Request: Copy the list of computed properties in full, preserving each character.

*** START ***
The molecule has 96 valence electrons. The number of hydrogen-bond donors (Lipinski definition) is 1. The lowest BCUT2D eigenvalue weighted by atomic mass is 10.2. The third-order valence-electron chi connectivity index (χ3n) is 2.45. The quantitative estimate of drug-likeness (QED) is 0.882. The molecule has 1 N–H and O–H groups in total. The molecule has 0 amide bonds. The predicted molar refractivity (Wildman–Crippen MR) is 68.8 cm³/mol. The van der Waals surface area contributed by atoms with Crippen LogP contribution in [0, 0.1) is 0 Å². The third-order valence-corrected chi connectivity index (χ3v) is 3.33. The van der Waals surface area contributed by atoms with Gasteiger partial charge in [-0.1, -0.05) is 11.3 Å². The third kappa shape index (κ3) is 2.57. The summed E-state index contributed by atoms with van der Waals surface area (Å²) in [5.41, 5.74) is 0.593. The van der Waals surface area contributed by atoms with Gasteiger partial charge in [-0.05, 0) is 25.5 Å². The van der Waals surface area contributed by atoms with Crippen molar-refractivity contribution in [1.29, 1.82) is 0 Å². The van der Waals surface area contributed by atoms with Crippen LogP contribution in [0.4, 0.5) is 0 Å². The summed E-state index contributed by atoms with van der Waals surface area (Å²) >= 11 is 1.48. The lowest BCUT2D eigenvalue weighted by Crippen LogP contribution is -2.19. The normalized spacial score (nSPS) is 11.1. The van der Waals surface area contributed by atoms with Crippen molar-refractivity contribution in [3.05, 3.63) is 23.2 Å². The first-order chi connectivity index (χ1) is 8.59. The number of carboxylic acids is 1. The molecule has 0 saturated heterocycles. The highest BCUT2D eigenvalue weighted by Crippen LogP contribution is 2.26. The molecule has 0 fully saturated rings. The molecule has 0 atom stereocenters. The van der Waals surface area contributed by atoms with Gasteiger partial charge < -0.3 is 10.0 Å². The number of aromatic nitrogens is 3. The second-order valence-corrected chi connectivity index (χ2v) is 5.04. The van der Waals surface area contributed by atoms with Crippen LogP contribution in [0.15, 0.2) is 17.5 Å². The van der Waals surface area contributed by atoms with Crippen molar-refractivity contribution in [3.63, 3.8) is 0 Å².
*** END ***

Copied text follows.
The molecule has 96 valence electrons. The number of hydrogen-bond donors (Lipinski definition) is 1. The lowest BCUT2D eigenvalue weighted by atomic mass is 10.2. The third-order valence-electron chi connectivity index (χ3n) is 2.45. The quantitative estimate of drug-likeness (QED) is 0.882. The molecule has 1 N–H and O–H groups in total. The molecule has 0 amide bonds. The predicted molar refractivity (Wildman–Crippen MR) is 68.8 cm³/mol. The van der Waals surface area contributed by atoms with Crippen LogP contribution in [0, 0.1) is 0 Å². The third-order valence-corrected chi connectivity index (χ3v) is 3.33. The van der Waals surface area contributed by atoms with Gasteiger partial charge in [-0.1, -0.05) is 11.3 Å². The third kappa shape index (κ3) is 2.57. The summed E-state index contributed by atoms with van der Waals surface area (Å²) in [5.41, 5.74) is 0.593. The van der Waals surface area contributed by atoms with Gasteiger partial charge in [-0.05, 0) is 25.5 Å². The van der Waals surface area contributed by atoms with Crippen molar-refractivity contribution in [1.29, 1.82) is 0 Å². The van der Waals surface area contributed by atoms with Crippen LogP contribution in [0.4, 0.5) is 0 Å². The summed E-state index contributed by atoms with van der Waals surface area (Å²) >= 11 is 1.48. The lowest BCUT2D eigenvalue weighted by Crippen LogP contribution is -2.19. The normalized spacial score (nSPS) is 11.1. The van der Waals surface area contributed by atoms with Crippen molar-refractivity contribution in [3.05, 3.63) is 23.2 Å². The first-order chi connectivity index (χ1) is 8.59. The number of carboxylic acids is 1. The molecule has 0 saturated heterocycles. The highest BCUT2D eigenvalue weighted by Crippen LogP contribution is 2.26. The molecule has 0 fully saturated rings. The molecule has 0 atom stereocenters. The van der Waals surface area contributed by atoms with Gasteiger partial charge < -0.3 is 10.0 Å². The number of aromatic nitrogens is 3. The second-order valence-corrected chi connectivity index (χ2v) is 5.04. The van der Waals surface area contributed by atoms with Crippen LogP contribution in [0.15, 0.2) is 17.5 Å². The van der Waals surface area contributed by atoms with Crippen molar-refractivity contribution in [3.63, 3.8) is 0 Å².